Doctor of Leadership in Global Perspectives: Crafting Ministry in an Interconnected World

A Recovering People-Pleaser Pastors a Church

Written by: on February 21, 2024

Hi. My name is Ryan and I’m a people pleaser. Its been less than one day since I tried to please someone else without evaluating my own values, needs or limits. I’ve been in recovery for some time now, constantly attempting to regulate my desire to help others (introducing me, a “2” on the enneagram) and remain a healthy, well-differentiated leader.

I was blessed with an incredible family of origin that cared deeply about one another. Both of my parents experienced loss of their nuclear families in the teenage years. My father’s father left him, his mother and two sisters while deployed overseas and married someone else. My father was left with being the only male presence in his family. My mother’s father suffered a stress induced heartache around the same time while stationed in Vietnam in the Airforce.

These devastating losses significantly shaped my parents and subsequently, the way they parented me and my younger brother and sister. Because of their deep faith and unyielding commitment to one another, they were extremely committed to a healthy and vibrant marriage and being active and present parents. Their desire for us to experience peace, support and unconditional love has forever impacted my love and the generations to follow. But what it also did was create an emotionally charged family where maintaining peace and practicing empathy and ‘people-pleasing’ at the expense of self-care or self-regulation shaped me into the recovering people-pleaser that I am today.

Of course, I cannot blame all of this on my family of origin (see Freidman’s take on ‘Blame Displacement) but instead, seek to recognize the emotional templating I was given that is my default in an anxious system. In a desire to love others and show them empathy, I would often reinforce systemic anxiety in over functioning to meet their perceived need, rather than encouraging each person in the system to take responsibility for their own emotions and actions. This type of emotional fusion, while bonding people together, does not cultivate healthy systems in families or in churches.

My journey of recovery began early on in my pastoral ministry when I originally came across Friedman’s book, Failure of Nerve, as well as a subsequent book, Leadership Labyrinth by Judson Edwards. I feel like people often discover Friedman’s work not by reading Friedman himself but by finally becoming aware of the endless references to his work and the basic premise that he discovered that has profoundly shifted the way that I have thought about leadership in my family and in the churches that I have served. Charles Stone and Pete Scazzero also unpack Friedman’s work (and Bowen’s Family Theory) in their books, People Pleasing Pastor and Emotionally Healthy Leadership respectively.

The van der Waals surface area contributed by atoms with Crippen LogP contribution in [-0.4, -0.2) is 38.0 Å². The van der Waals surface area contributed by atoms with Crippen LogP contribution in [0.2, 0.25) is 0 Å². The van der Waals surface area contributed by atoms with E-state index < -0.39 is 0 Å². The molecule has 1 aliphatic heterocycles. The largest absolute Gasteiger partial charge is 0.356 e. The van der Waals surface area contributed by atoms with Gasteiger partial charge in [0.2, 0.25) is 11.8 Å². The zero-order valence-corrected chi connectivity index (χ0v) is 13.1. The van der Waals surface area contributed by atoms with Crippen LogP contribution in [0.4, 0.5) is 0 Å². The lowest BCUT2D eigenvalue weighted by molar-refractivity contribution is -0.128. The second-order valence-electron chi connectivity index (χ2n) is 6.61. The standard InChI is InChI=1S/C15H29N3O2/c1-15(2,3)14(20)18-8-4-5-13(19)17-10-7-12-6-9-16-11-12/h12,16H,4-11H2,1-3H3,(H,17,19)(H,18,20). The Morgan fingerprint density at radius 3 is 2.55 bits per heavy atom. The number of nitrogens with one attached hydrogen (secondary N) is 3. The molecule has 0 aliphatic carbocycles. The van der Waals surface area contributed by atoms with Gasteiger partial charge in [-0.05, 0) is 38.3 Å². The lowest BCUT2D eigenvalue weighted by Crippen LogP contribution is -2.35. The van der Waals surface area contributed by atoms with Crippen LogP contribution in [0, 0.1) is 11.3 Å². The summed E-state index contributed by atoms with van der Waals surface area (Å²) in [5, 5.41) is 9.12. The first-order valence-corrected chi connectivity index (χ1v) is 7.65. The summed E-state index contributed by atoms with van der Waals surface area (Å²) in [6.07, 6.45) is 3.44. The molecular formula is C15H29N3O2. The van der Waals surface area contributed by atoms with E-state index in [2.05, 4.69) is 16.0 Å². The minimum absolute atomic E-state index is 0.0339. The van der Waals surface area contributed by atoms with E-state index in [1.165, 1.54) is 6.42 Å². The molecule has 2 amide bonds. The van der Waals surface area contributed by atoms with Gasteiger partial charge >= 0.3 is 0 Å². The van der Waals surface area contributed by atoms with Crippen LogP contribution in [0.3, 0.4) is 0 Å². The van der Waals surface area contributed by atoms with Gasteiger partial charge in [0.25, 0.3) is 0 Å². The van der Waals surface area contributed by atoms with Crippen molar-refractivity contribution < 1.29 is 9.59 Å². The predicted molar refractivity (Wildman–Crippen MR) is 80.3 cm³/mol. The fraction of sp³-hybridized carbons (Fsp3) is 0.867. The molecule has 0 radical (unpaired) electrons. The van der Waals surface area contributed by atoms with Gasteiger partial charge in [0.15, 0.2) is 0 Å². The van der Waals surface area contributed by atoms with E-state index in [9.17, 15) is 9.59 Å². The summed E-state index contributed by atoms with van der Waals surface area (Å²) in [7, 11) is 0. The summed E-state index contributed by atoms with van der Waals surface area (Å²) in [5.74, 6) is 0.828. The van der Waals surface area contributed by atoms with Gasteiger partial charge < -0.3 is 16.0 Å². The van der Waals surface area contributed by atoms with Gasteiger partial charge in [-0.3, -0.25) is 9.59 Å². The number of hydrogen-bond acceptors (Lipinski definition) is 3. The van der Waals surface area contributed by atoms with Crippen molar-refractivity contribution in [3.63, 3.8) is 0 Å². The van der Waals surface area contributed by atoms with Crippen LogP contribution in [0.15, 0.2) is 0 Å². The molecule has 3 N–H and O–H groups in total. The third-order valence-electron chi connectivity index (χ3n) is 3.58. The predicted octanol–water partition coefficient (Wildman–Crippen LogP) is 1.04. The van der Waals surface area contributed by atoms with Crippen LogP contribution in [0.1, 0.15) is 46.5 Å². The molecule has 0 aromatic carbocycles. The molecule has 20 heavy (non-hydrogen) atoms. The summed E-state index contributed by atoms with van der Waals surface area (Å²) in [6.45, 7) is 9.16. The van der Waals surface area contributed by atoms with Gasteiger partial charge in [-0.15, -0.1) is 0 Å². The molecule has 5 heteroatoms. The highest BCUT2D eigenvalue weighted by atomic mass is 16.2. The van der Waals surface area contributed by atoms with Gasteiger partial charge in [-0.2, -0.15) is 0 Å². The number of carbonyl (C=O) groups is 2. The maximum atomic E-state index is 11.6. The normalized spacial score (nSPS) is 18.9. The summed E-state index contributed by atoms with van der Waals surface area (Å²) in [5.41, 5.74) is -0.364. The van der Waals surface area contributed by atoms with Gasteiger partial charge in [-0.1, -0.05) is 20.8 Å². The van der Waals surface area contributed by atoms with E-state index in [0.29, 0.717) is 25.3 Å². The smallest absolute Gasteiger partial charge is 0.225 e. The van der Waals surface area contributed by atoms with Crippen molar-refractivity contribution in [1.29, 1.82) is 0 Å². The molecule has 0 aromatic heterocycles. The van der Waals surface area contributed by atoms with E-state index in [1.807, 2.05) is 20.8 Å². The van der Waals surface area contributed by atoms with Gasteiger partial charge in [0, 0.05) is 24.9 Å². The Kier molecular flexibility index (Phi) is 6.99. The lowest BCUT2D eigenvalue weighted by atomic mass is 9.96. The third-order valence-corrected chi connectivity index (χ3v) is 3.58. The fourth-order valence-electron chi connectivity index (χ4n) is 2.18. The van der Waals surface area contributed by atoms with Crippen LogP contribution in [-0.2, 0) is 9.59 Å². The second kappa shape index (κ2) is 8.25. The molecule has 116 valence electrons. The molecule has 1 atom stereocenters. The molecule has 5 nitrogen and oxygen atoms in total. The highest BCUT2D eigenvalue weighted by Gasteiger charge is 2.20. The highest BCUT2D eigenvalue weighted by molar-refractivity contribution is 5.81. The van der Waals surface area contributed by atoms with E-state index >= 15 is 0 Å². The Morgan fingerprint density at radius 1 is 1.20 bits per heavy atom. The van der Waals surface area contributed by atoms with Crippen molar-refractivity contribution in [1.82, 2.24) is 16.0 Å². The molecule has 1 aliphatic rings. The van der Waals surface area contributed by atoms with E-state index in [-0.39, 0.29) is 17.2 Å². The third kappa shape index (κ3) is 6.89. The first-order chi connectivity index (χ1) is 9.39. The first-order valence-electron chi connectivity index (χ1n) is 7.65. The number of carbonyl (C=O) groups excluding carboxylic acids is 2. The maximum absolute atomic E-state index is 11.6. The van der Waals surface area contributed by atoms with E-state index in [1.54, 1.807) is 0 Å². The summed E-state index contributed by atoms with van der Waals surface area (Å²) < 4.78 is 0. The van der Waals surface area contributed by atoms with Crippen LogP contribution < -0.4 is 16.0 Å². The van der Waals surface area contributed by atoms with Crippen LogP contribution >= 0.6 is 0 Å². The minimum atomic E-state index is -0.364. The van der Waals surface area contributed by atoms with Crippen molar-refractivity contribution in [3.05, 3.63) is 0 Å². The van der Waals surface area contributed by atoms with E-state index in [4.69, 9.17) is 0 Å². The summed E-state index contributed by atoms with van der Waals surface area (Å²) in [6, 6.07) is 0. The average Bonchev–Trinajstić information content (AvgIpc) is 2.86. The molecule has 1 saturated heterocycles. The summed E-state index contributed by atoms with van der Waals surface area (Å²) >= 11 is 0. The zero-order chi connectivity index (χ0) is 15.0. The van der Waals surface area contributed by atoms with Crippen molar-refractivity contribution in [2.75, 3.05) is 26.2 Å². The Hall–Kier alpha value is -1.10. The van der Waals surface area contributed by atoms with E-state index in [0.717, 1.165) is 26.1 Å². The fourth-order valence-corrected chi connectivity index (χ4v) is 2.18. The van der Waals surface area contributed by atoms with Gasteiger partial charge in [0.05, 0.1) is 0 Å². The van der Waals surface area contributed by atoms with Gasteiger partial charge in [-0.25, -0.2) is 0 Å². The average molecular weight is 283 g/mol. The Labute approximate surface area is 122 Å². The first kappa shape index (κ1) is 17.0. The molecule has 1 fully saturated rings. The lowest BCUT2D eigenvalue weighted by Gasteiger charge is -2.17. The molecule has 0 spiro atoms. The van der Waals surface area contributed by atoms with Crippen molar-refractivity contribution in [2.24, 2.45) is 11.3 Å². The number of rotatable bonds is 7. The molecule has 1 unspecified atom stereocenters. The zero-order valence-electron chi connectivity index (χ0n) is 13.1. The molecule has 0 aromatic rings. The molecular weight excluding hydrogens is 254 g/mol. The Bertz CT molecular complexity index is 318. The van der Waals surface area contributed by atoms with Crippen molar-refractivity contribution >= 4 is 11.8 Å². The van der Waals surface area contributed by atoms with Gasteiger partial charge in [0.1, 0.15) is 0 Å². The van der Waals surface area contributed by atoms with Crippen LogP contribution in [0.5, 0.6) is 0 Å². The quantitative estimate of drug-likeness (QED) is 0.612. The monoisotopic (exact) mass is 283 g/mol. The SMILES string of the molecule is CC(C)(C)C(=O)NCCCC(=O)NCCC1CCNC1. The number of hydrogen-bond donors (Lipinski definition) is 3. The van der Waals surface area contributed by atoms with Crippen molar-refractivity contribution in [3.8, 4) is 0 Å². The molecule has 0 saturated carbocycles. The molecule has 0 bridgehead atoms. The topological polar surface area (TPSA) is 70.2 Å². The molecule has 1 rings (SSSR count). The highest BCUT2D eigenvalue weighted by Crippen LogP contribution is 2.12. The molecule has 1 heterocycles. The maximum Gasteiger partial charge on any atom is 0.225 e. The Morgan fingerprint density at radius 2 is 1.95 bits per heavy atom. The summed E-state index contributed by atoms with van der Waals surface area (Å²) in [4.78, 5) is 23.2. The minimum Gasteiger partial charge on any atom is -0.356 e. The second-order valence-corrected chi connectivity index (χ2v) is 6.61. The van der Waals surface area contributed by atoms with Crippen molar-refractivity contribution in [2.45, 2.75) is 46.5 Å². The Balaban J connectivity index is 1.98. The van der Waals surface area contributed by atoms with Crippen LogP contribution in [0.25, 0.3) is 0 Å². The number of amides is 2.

It is hard to overstate how influential Friedman’s concept of becoming a non-anxious presence has been in my life and ministry. Being invited to step into an intentional church transition nearly 12 years ago with an incredible long-term pastor was an anxious situation for me. I wanted to be a good leader and steward well the incredible heritage and legacy that the retiring pastor had cultivated for so many years at this church. Thankfully, the church leadership was healthy and resilient, even as we went through cultural change and transition and experienced moments of anxiety and conflict. While I am still working on becoming a less-anxious presence, I do think that the work I’ve done through counseling, coaching and prayer have enabled me to give the gift of a less-anxious presence to my congregation, and my family, in a way that is helping them thrive more than if I had succumb to anxious tendencies in my need for people-pleasing.

The ability for a leader to be a non-anxious presence is the probably the greatest gift they can give a system they are leading in. Differentiation is a journey of transformation into the likeness of Jesus. Being non-anxious is not easy. Anxiety is the world in which we swim in, but the power of a leader is determined by their ability to be transformed on the lifelong journey of differentiation.